Not everyone in the Bluffdale neighborhood or the other surrounding neighborhoods off Old 63 is opposed to the plans.
Joseph Sandone, who lives across the cul-de-sac from Blakemore, said he looks forward to having a reason to be more active and that his wife would enjoy the opportunity to bicycle to work at MU.
“My only concern is with people parking in the cul-de-sac,” Sandone said. “Part of growth is that nobody wants it down their backyard, but somebody has to.”
Curtis said the possibility of having a trail through the Hinkson Creek valley had been on the books since before he started his position. When they had engineers look at the best way to connect the trail to roads, Bluffdale was still the preferred, most direct route.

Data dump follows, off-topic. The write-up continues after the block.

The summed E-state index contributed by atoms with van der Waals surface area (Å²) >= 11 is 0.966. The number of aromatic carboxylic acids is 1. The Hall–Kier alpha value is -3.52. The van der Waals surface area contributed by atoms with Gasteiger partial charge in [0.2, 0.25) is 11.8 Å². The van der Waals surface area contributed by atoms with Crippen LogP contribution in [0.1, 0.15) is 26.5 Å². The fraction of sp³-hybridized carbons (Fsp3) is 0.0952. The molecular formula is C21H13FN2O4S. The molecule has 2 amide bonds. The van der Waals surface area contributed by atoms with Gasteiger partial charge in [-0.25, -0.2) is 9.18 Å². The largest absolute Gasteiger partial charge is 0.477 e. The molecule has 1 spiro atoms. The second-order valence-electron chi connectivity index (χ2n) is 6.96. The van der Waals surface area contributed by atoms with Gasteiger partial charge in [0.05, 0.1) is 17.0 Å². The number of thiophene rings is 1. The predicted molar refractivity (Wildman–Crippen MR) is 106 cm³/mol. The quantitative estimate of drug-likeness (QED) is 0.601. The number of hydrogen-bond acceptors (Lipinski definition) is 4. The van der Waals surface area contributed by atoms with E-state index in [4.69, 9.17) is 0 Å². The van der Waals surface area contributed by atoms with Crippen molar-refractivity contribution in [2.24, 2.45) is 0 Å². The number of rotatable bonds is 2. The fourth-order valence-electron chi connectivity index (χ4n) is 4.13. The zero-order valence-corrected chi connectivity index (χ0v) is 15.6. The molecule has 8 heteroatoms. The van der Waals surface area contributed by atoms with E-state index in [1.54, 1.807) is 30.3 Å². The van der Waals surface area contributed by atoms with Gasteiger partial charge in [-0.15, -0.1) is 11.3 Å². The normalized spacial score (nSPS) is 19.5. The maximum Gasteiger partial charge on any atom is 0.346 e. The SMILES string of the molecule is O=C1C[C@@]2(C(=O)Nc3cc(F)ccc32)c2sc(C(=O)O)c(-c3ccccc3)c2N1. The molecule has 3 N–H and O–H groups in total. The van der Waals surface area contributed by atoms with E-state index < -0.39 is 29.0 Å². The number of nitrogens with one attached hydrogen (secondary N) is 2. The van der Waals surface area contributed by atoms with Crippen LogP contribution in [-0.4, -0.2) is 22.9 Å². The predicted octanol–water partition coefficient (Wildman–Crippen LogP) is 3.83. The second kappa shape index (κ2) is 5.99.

Other streets in the vicinity are on top of a steep hill, which would make the trail a difficult climb for bicyclists.
While he sympathizes with the neighbors’ concerns, Curtis said his job is to work with the engineers to find the best routes and then let City Council weigh the pros and cons.
“My job is to get people out of cars and onto bikes and walking,” he said. “I try to work out the technical issues the best I can.”
Curtis said that based on neighborhood feedback, he will likely look at other options — connections from the trail to other roads or cutting out the proposed link to Bluffdale.
Hoppe’s suggestion is to take the trail off the table — at least for now.
“It’s an old neighborhood, and there’s older people who are used to having it quiet and are not used to having a lot of strangers going through the area,” she said. “I think I have to be sympathetic to that. There’s lots of other ways and lots of other trails going in around us, I just think you don’t have to go overboard.”